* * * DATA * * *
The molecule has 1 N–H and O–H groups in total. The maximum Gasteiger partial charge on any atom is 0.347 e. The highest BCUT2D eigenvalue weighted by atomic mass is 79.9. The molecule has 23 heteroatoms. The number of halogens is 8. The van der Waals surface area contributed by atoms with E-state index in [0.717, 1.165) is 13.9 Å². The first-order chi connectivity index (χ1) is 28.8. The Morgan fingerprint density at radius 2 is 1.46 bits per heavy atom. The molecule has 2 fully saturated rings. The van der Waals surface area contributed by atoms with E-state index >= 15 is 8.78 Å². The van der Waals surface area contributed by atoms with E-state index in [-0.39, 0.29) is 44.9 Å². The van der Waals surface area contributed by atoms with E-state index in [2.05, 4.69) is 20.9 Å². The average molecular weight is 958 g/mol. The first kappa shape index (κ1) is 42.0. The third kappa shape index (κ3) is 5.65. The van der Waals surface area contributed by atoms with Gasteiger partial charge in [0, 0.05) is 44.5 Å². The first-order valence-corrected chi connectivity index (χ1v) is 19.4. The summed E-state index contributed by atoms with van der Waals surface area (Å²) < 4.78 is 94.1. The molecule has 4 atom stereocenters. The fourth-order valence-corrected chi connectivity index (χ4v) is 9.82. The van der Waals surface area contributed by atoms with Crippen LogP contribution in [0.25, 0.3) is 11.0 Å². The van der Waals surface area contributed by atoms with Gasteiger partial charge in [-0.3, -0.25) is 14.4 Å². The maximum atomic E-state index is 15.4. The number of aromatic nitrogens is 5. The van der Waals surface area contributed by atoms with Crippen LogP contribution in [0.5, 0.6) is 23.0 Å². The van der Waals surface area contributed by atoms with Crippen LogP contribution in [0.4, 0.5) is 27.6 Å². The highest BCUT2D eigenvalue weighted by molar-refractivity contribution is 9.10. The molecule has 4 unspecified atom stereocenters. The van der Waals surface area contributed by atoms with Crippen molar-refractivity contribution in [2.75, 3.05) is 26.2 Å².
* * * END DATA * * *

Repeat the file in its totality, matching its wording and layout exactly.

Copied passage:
The molecule has 1 N–H and O–H groups in total. The maximum Gasteiger partial charge on any atom is 0.347 e. The highest BCUT2D eigenvalue weighted by atomic mass is 79.9. The molecule has 23 heteroatoms. The number of halogens is 8. The van der Waals surface area contributed by atoms with E-state index in [0.717, 1.165) is 13.9 Å². The first-order chi connectivity index (χ1) is 28.8. The Morgan fingerprint density at radius 2 is 1.46 bits per heavy atom. The molecule has 2 fully saturated rings. The van der Waals surface area contributed by atoms with E-state index >= 15 is 8.78 Å². The van der Waals surface area contributed by atoms with E-state index in [-0.39, 0.29) is 44.9 Å². The van der Waals surface area contributed by atoms with E-state index in [2.05, 4.69) is 20.9 Å². The average molecular weight is 958 g/mol. The first kappa shape index (κ1) is 42.0. The third kappa shape index (κ3) is 5.65. The van der Waals surface area contributed by atoms with Gasteiger partial charge in [0, 0.05) is 44.5 Å². The first-order valence-corrected chi connectivity index (χ1v) is 19.4. The summed E-state index contributed by atoms with van der Waals surface area (Å²) < 4.78 is 94.1. The molecule has 4 atom stereocenters. The fourth-order valence-corrected chi connectivity index (χ4v) is 9.82. The van der Waals surface area contributed by atoms with Crippen LogP contribution in [0.25, 0.3) is 11.0 Å². The van der Waals surface area contributed by atoms with Gasteiger partial charge in [-0.3, -0.25) is 14.4 Å². The maximum atomic E-state index is 15.4. The number of aromatic nitrogens is 5. The van der Waals surface area contributed by atoms with Crippen LogP contribution in [0.5, 0.6) is 23.0 Å². The van der Waals surface area contributed by atoms with Crippen LogP contribution in [0.4, 0.5) is 27.6 Å². The highest BCUT2D eigenvalue weighted by molar-refractivity contribution is 9.10. The molecule has 4 unspecified atom stereocenters. The van der Waals surface area contributed by atoms with Crippen molar-refractivity contribution in [2.75, 3.05) is 26.2 Å².